Jessica Valenti argues, in the Guardian, that the world owes her some tampons.
For too many girls, the products that mark â€œbecoming a womanâ€ are luxuries, not givens. And for young women worldwide, getting your period means new expenses, days away from school and risking regular infections. All because too many governments donâ€™t recognize feminine hygiene as a health issue.
We need to move beyond the stigma of â€œthat time of the monthâ€ â€“ womenâ€™s feminine hygiene products should be free for all, all the time.
Sanitary products are vital for the health, well-being and full participation of women and girls across the globe. The United Nations and Human Rights Watch, for example, have both linked menstrual hygiene to human rights. Earlier this year, Jyoti Sanghera, chief of the UN Human Rights Office on Economic and Social Issues, called the stigma around menstrual hygiene â€œa violation of several human rights, most importantly the right to human dignityâ€. …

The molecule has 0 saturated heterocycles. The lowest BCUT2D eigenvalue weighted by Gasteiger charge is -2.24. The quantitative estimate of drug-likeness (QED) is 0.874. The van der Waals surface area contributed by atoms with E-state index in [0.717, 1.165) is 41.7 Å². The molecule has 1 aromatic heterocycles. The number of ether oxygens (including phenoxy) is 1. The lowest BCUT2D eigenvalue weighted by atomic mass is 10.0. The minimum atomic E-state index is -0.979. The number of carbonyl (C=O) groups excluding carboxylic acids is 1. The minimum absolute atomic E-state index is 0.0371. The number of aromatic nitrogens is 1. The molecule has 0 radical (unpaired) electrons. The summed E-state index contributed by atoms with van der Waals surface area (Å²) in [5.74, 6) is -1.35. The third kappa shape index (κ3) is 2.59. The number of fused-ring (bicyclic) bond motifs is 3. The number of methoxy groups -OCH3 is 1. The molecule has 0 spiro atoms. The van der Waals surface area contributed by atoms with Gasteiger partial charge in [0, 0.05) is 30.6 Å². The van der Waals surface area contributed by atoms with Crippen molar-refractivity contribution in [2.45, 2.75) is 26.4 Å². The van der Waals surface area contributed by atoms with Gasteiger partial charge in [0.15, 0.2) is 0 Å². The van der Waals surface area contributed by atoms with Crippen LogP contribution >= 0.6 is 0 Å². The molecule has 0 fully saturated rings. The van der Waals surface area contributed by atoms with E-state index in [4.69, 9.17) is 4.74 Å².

But this is less an issue of costliness than it is of principle: menstrual care is health care, and should be treated as such. But much in the same way insurance coverage or subsidies for birth control are mocked or met with outrage, the idea of women even getting small tax breaks for menstrual products provokes incredulousness because some people lack an incredible amount of empathy … and because it has something to do with vaginas. Affordable access to sanitary products is rarely talked about outside of NGOs â€“ and when it is, itâ€™s with shame or derision.
In 1986, Gloria Steinem wrote that if men got periods, they â€œwould brag about how long and how muchâ€: that boys would talk about their menstruation as the beginning of their manhood, that there would be â€œgifts, religious ceremoniesâ€ and sanitary supplies would be â€œfederally funded and freeâ€. I could live without the menstrual bragging â€“ though mine is particularly impressive â€“ and ceremonial parties, but seriously: Why arenâ€™t tampons free?